Mahamad Accord has tried to separate his advocacy work from the violence devastating his community.
But as the deaths of young Somali men continue to make headlines, he’s leading a community’s charge to find out why the killings keep happening and why so many have gone unsolved.
“When you deal with everyday death of young men who have potential … and you see the mothers and the fathers and the siblings dealing with it, it’s traumatizing,” Accord said following a town hall in north Edmonton this past weekend.
“I stopped communicating with the families because it traumatized me. Because you cannot do anything about it. You cannot even contact the investigating officer and get an answer.”
Accord’s advocacy organization, the Taccalusa Institute, led Saturday’s town hall where community members shared frustrations and brainstormed solutions.
Much of the frustration was aimed at police, with some accusing the Edmonton Police Service of neglecting the homicide investigations.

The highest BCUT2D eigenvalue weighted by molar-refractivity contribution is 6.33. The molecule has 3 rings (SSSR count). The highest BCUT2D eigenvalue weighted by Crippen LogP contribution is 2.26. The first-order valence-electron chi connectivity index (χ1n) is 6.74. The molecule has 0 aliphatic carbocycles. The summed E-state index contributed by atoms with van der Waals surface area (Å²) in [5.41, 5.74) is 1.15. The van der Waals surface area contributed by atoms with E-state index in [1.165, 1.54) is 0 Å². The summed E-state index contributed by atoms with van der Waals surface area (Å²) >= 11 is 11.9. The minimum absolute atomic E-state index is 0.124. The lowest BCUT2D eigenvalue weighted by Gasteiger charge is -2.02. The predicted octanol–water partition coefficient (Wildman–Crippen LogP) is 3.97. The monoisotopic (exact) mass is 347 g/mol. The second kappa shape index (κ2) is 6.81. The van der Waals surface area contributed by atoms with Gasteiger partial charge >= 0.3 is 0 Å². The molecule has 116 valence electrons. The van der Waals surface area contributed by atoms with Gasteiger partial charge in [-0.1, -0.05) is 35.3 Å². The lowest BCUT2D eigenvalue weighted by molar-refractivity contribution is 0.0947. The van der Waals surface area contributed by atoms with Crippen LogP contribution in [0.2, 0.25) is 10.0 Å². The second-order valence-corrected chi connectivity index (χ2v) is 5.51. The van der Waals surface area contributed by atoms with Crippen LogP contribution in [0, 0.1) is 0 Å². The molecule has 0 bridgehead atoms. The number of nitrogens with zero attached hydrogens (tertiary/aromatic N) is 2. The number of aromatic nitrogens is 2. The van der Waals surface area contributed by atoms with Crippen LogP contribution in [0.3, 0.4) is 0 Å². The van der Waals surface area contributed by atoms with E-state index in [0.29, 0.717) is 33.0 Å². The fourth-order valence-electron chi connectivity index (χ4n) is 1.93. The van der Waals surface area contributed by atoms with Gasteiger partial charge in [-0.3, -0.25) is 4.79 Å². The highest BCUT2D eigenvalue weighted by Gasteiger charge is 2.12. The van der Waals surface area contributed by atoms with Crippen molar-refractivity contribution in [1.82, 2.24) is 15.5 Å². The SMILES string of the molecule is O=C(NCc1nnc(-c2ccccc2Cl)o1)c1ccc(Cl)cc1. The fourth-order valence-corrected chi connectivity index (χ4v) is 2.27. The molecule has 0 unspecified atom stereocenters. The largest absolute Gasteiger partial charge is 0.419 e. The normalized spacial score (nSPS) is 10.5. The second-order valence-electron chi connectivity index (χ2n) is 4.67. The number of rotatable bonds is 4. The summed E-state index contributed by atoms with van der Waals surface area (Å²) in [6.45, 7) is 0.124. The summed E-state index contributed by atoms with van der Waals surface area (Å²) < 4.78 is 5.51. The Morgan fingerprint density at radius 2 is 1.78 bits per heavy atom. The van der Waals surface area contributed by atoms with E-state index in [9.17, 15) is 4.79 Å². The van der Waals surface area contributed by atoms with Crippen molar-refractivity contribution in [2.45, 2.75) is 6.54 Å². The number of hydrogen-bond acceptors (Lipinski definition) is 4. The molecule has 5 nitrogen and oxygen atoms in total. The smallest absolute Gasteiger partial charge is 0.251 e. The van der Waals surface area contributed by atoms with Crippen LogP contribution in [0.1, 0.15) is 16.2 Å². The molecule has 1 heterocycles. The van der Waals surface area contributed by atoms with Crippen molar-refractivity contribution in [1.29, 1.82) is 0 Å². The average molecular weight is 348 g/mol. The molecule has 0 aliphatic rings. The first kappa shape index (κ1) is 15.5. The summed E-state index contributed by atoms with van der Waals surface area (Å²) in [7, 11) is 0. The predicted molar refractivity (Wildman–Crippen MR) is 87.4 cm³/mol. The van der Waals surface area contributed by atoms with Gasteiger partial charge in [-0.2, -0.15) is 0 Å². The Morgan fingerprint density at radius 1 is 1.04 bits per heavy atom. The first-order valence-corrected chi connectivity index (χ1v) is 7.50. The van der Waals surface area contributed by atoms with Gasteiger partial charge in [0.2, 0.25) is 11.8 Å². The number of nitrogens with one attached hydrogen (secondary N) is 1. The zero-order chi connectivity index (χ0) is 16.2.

Accord says 70 murders of Somali Albertans since 2005 remain unsolved.
“Right now they just bury their dead and that’s it. There’s no hope (of the killings) being solved,” he said.
“The people think that there is no value in their life, and they accept that. That’s the sad part, that we accept it – that the young men of Somali descent have no value when they become victims of homicide.”
Community members acknowledged an array of connected issues contributing to the deaths, from a lack of resources to cope with trauma, youth getting caught up in violence through the drug trade, and lack of action from the provincial justice ministry.